In this placebo-controlled trial, 20 patients aged 18–75 years diagnosed a Crohn’s disease were randomized to receive 10 mg of CBD isolate or placebo, administered orally, twice daily. Their Crohn’s disease activity index (CDAI) and laboratory parameters were assessed during 8 weeks of treatment and 2 weeks thereafter. The data showed no statistically significant difference between the CBD and the placebo groups.
The researchers concluded that CBD was safe but had no beneficial effects in patients with moderately active Crohn’s disease. However, they also admitted that the results could be due to the low dose of CBD, the small number of patients in the study, and/or a lack of the necessary synergism with other cannabinoids found in full- and broad-spectrum CBD extracts.
Anecdotal evidence suggests that CBD, as well as medical cannabis, can have therapeutically beneficial effects for patients with IBD conditions such as Crohn’s disease. However, the effects of continuous use over long periods of time are rarely discussed.
Although not CBD-specific, an observational study from the European Journal of Gastroenterology and Hepatology set out to investigate the real-life experiences of dose and mode of consumption, side effects, and the use of other medications in patients with IBD that use cannabis to control their symptoms.
Significantly, they found that patients experienced significantly fewer symptoms and needed less medications at doses of around 30 g a month. They also noted that there were no negative effects of cannabis use on the patients’ social or occupational status, and in fact, found that employment rates actually increased.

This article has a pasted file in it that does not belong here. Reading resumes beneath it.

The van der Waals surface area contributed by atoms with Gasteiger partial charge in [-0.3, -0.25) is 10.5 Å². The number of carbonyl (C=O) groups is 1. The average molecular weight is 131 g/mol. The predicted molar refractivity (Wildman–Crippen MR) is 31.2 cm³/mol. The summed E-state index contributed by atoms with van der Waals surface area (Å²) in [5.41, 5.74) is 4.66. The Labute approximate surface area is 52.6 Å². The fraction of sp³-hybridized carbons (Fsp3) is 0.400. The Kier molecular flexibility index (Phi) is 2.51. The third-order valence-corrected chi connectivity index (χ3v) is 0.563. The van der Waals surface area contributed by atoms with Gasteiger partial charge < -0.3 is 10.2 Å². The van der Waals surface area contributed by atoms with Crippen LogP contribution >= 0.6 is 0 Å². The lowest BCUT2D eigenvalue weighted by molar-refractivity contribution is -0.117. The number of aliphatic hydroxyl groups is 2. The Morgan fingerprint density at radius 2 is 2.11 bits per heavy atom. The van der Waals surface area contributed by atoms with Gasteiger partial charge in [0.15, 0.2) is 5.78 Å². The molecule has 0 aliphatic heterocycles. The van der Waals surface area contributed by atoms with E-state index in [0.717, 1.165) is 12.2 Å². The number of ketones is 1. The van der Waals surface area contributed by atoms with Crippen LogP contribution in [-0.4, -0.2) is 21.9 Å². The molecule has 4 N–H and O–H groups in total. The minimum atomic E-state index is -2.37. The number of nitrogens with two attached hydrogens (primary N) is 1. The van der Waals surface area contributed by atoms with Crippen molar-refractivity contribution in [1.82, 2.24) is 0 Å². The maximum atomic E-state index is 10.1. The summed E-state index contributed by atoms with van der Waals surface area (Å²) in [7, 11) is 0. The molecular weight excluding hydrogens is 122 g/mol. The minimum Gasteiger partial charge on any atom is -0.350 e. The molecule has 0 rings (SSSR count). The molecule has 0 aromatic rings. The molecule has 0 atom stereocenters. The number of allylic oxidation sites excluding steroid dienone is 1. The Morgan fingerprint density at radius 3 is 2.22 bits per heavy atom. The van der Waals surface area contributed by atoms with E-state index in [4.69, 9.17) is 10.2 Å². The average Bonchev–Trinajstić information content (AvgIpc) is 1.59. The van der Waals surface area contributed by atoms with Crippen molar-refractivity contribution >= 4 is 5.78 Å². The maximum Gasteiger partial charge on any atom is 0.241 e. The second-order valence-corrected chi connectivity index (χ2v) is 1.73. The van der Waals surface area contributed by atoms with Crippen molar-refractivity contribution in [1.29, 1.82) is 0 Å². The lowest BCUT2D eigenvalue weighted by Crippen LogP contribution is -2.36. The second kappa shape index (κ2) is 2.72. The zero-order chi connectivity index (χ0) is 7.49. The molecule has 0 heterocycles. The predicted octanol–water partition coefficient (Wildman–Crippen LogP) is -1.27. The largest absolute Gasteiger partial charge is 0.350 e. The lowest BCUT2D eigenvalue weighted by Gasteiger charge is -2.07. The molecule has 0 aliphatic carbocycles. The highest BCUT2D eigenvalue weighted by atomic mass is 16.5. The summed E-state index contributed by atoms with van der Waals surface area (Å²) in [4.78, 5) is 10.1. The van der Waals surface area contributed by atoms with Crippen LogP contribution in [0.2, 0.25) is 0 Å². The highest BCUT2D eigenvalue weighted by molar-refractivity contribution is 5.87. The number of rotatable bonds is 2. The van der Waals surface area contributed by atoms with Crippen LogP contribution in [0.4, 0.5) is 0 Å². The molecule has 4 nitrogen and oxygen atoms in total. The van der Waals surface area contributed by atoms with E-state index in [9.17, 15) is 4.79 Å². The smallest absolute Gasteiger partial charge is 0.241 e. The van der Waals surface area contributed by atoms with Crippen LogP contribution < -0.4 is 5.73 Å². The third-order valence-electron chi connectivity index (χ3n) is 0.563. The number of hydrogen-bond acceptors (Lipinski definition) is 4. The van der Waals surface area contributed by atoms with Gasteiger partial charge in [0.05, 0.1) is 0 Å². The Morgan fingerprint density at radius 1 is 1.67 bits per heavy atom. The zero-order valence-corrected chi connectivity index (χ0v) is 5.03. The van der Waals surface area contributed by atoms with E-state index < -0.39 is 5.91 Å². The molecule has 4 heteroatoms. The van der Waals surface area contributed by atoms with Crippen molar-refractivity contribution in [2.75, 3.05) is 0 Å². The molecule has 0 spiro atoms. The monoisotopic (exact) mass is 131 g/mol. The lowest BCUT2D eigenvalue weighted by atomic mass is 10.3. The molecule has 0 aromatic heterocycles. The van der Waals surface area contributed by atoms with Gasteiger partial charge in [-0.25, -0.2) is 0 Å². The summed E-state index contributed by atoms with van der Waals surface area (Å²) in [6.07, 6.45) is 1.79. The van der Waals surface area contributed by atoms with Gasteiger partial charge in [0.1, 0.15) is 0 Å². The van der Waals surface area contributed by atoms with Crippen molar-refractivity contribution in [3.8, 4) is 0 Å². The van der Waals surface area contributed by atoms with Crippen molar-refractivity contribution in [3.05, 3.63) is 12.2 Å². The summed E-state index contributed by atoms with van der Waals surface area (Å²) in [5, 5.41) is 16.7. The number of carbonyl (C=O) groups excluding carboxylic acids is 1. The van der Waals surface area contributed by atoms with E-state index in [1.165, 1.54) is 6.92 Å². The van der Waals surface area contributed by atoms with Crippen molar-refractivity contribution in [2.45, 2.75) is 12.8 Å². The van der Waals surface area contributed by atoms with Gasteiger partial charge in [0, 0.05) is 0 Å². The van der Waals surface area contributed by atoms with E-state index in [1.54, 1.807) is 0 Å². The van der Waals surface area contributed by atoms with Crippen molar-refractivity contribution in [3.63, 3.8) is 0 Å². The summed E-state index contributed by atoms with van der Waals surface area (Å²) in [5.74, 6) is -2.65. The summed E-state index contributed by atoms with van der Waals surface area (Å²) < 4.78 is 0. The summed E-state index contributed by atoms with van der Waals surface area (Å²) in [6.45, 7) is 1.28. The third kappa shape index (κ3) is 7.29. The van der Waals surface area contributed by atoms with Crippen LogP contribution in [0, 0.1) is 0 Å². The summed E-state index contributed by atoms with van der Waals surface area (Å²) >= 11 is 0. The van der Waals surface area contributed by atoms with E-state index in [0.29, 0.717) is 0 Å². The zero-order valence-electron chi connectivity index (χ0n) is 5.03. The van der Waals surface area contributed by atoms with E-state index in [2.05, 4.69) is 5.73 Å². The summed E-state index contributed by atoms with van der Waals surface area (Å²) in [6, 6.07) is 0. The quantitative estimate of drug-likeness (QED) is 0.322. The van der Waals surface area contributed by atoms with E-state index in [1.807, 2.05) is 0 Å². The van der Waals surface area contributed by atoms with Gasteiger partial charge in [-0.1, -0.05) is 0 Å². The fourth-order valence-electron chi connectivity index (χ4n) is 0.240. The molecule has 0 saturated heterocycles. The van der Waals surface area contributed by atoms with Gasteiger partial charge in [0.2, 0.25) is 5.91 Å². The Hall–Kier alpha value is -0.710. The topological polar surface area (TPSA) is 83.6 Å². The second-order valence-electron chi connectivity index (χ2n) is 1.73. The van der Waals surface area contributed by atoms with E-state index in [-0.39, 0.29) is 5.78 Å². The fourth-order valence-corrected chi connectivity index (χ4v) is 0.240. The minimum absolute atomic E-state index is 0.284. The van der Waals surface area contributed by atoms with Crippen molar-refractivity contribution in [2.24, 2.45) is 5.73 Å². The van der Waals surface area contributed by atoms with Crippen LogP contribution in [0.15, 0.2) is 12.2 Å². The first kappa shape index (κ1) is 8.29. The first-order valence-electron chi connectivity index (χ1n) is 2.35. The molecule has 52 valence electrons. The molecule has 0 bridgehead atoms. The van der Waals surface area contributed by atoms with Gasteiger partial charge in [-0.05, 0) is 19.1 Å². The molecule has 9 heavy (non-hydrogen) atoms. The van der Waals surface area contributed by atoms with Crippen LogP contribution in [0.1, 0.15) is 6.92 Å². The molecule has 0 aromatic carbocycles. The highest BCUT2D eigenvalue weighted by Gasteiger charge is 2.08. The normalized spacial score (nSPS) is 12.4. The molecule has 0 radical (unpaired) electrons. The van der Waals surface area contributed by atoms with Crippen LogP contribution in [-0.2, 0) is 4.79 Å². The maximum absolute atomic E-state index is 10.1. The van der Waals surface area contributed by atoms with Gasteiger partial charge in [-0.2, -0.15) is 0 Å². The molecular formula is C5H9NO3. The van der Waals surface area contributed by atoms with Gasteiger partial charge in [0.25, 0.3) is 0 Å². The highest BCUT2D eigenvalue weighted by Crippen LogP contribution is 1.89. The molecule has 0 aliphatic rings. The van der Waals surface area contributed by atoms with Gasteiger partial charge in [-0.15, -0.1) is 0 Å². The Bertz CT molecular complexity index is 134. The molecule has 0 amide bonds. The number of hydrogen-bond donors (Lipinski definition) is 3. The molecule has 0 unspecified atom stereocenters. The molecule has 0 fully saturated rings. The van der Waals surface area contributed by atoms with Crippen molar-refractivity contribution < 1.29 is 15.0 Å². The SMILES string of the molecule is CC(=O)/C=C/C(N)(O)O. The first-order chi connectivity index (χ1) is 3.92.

CBD as a complementary treatment for Crohn’s disease
In addition to its anti-inflammatory and anti-oxidant properties that show potential as providing effective symptom relief for patients suffering from Crohn’s disease, CBD can provide benefits as a complementary treatment.
CBD has repeatedly been shown as having the ability to inhibit and control pain while also suppress pain processing and reduce chronic pain by suppressing α3-GlyRs receptors. This can help reduce the abdominal pain and cramping Crohn’s patients often experience.
Similarly, many patients also tend to suffer from anxiety and depression as a side effect of having to deal with the disease. Again, CBD boosts the production of “happy” endocannabinoids such as anandamide (aka bliss molecule) while also binding to the 5-HT1A serotonin receptors implicated in anxiety disorders.
Crohn’s disease can be painful and, if untreated, debilitating. However, judging from the scientific evidence we have so far, it is clear that the anti-inflammatory and anti-oxidant effects of CBD can help patients suffering from Crohn’s Disease help manage their symptoms, which could eventually result in remission. However, research is still in the early stages. Before using CBD to help treat the symptoms of Crohn’s disease, always consult a medical practitioner first. Not only can CBD interact negatively with other medications, but your physician can monitor dosage, symptom severity, and other clinical parameters to ensure that the CBD treatment protocol is both safe and effective.